HBA continues their rich tradition of integrating faraway cultures with the height of modern luxury with the design of the Park Hyatt Hyderabad, the first city Park Hyatt hotel in India. During the initial design stages, HBA designers spent time getting acquainted with the environment visiting local museums, viewing historical architecture and studying local culture and fashion. The result translates into Indian colors, patterns and fabrics that can be seen throughout the hotel. Indian motifs are found in the carpets which feature traditional henna patterns but are massively over sized in scale to look contemporary and not traditional. Silk accents and vibrant colors influenced by Indian saris also permeate throughout the hotel’s design. The modern, eight-story Park Hyatt Hyderabad includes 185 guest rooms and 24 suites on the first six floors with 42 service apartments on the two uppermost floors. Spacious, welcoming and modern, each of the hotel’s guest-rooms are among the largest in Hyderabad, measuring at least 463 square feet. Soft, neutral earthy tones and shades of silver and green in the guest room furnishings create a soothing ambiance, while large glass windows add natural daylight within the rooms. [Photos and information provided via e-mail by Hirsch Bedner Associates]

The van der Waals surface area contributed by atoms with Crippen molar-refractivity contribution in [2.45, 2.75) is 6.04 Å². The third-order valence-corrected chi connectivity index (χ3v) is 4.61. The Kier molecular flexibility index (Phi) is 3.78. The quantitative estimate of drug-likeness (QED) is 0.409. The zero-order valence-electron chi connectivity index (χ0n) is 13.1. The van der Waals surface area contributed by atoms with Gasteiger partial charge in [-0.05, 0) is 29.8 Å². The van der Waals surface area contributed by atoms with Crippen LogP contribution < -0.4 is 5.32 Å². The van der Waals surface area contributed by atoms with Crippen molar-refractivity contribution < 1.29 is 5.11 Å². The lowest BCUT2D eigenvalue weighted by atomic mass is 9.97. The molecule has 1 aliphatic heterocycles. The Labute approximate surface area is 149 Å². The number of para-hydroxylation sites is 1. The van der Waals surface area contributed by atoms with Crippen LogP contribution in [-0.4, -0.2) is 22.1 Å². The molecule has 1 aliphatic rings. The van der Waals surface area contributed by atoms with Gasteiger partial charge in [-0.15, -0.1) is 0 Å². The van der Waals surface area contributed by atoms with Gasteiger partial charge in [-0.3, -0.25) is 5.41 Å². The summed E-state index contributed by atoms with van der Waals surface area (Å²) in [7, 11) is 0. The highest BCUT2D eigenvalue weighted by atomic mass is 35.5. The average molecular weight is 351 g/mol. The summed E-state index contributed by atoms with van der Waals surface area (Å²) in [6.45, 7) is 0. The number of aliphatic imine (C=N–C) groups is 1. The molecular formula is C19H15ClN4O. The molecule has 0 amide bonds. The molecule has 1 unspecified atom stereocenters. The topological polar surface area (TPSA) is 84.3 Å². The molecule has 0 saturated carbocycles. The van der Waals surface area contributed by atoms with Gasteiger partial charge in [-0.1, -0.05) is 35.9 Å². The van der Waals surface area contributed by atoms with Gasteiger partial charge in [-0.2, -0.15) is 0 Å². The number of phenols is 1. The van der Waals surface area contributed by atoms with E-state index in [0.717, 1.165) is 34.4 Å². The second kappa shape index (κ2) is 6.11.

The best architects can create designs which will give clients and the public things they didn’t even realise they wanted, and this is especially important when architects are given the difficult brief of creating structures in much-loved, iconic areas.
A good building should make you want to look at it. Even if not always liked by passers-by, it should always make them feel something. Manchester Metropolitan’s University’s business school is a building that effortlessly fits this criteria. Indeed for many, the building by Feilden Clegg Bradley Studios is their first taste of the architecture of Manchester as they travel along the arterial road, Mancunian Way. With its distinct ski-slope roof, and glittering mirrored appearance, it provides a flash of silver, and a dazzling break from the dull greys of the motorway, greeting motorists in a slightly space-age way as they enter the city